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The History of the Bathtub

Bathing plays an extremely important role in our life. This process cleans your skin effectively, helping you avoid irritation and inflammation. Warm baths can significantly improve mental and emotional health as well. Soaking in a tub helps reduce stress, soothe muscles, elevate your mood, and even improve your sleep.

Today, it’s hard to imagine a modern home without a beautiful and functional tub. But it has not always been like that. In distant times, bathtubs were a luxury and out of reach of most people.

The history of the bathtub is exciting. No doubt, it will be interesting for you to find out how the first bathtubs appeared. So, let’s explore the invention and evolution of the tub.

Bathing and sanitation in Roman times

History reveals that bathing played a key role in the ancient Roman society and culture. Bathing was an important activity that was practiced daily. The Romans created a sewage system, used marble fixtures, as well as bronze and lead pipes.

In our modern world, taking a bath is a private activity. But in the Roman Empire, people visited public baths to get clean and communicate. It’s worth mentioning that the Romans had three baths – warm, hot, and cold. In fact, a cold bath was a large swimming pool where people could cool their bodies.

Obviously, personal health and sanitation were the top priority for people in the Roman Empire. Wealthy Romans had an opportunity to make a bath in their houses. For that purpose, they heated several rooms or even a large separate building.

The collapse of the Roman Empire and sanitation change

After the fall of the Roman Empire, sanitation almost disappeared. During that period, bathing stopped being an essential part of people’s lives. They preferred using perfume instead of bathing.

People did not realize that proper waste disposal was critical for their health. That’s why, they simply threw their waste out into the streets or even into the rivers that were often used as a source of drinking water. People drank contaminated water without understanding how detrimental it could be. This situation lasted for many years until the outbreak of the bubonic plague took place. Between 1347 and 1351, that horrible disease killed one-third of human population in Europe.

After the death of so many people, some attempts to improve sanitation were made. However, no major changes could take place without indoor plumbing. So, Europeans had to wait several hundred years more until indoor plumbing was invented. But what tubs were available at that time?

Chamber pots and washbowls

Before the invention of indoor plumbing, washbowls and chamber pots were widely used by people in many cultures. These were light and portable accessories that could be taken out of storage when needed. Obviously, a person who woke up in the middle of the night did not want to go outside to relieve himself. But who wants to go outdoors when it’s snowing or raining? So, people used chamber pots to make their life easier. The accessories were made from metal or ceramic and came in a wide variety of shapes and sizes. A chamber pot could also be part of a chair known as a close stool.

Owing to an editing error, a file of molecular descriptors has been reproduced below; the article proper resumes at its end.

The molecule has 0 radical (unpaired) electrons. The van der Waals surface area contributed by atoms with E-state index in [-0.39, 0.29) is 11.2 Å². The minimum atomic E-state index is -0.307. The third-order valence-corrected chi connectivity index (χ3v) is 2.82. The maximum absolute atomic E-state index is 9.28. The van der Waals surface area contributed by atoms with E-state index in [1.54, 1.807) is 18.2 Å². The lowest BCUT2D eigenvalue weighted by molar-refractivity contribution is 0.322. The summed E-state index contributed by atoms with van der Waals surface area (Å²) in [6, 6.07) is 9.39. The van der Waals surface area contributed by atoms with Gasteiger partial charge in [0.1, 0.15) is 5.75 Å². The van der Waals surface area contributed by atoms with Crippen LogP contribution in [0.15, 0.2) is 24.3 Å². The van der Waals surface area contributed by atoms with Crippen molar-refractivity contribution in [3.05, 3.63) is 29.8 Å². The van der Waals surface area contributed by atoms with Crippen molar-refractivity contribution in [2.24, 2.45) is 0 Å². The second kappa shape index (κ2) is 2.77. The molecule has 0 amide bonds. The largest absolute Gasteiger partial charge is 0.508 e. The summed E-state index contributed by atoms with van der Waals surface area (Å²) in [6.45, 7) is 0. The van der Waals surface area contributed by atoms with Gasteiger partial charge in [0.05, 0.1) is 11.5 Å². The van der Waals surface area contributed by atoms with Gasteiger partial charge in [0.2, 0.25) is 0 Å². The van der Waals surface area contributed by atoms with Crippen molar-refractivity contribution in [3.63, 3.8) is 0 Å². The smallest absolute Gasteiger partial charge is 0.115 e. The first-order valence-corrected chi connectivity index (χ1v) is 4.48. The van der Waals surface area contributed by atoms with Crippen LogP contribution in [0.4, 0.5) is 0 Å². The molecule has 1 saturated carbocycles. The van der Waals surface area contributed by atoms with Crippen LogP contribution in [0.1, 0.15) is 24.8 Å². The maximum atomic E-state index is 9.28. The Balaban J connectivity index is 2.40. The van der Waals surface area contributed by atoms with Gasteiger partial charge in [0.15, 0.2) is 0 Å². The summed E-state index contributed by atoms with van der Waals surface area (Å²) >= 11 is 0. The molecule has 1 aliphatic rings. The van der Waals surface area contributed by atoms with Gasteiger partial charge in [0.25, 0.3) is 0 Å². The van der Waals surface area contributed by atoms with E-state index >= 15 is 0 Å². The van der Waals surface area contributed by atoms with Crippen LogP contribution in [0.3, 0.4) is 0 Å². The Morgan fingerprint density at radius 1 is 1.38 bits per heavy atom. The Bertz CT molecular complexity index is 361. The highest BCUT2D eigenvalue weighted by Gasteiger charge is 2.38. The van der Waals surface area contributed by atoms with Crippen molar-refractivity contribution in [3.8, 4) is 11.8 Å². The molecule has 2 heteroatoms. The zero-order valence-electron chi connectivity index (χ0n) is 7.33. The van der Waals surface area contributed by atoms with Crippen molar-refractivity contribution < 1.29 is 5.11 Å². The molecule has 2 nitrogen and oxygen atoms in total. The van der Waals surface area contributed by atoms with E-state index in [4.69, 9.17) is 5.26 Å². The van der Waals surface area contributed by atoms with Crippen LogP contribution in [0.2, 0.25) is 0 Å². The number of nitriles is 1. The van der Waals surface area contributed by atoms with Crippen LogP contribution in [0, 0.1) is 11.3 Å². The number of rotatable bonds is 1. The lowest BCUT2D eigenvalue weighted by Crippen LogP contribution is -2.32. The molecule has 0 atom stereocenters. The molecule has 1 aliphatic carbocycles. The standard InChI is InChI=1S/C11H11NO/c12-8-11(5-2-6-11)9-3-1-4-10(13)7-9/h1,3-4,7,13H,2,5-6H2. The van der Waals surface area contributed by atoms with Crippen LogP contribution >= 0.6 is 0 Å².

The invention of indoor plumbing and the toilet

History reveals that the first flush toilet was designed by Sir John Harrington in 1596. Harrington was an outstanding personality. He studied law and had a talent for writing. He was also a courtier under Queen Elisabeth I who was so much attracted to his poetry.

The toilet, invented by Sir John Harrington, was called Ajax. It was installed in Kelston, at his manor. This toilet was the forerunner to the flush toilet we use today. The toilet had a tank and a flush valve that helped the water out of the tank. It’s interesting to know that about 7.5 gallons of water were required to flush the toilet.

Even though the Queen really liked this invention, people were not very enthusiastic about it, and still preferred to use a chamber pot.

In 1775, almost two hundred years later, Alexander Cummings, a Scottish watchmaker, patented a flush toilet. His device was very similar to Harrington’s invention. However, there was a key difference that played a decisive role. He used an S-trap to keep water in the waste pipe and prevent sewer gases from getting into the buildings. So, this fabulous inventor managed to improve the flush mechanism and solve the problem of unpleasant smells.

According to historical data, the first plumbing systems were discovered about 6000 years ago in India. Archeologists discovered copper water pipes during the excavation of the ruins of the ancient palace that was located near the Indus River Valley. However, the indoor plumbing system as we know it today first appeared in American homes in the middle of the 19th century.

Even though plumbing systems became fully functioning, the pipes could not be effectively used for a long time. The pipes were wooden. So, the water from those pipes often had a wooden taste and was infested with unpleasant insects. Plus, wooden pipes would break very often.

The problem was solved in 1804 when cast iron pipes started gaining popularity. It’s worth mentioning that Philadelphia was the first American city that successfully used cast iron pipes.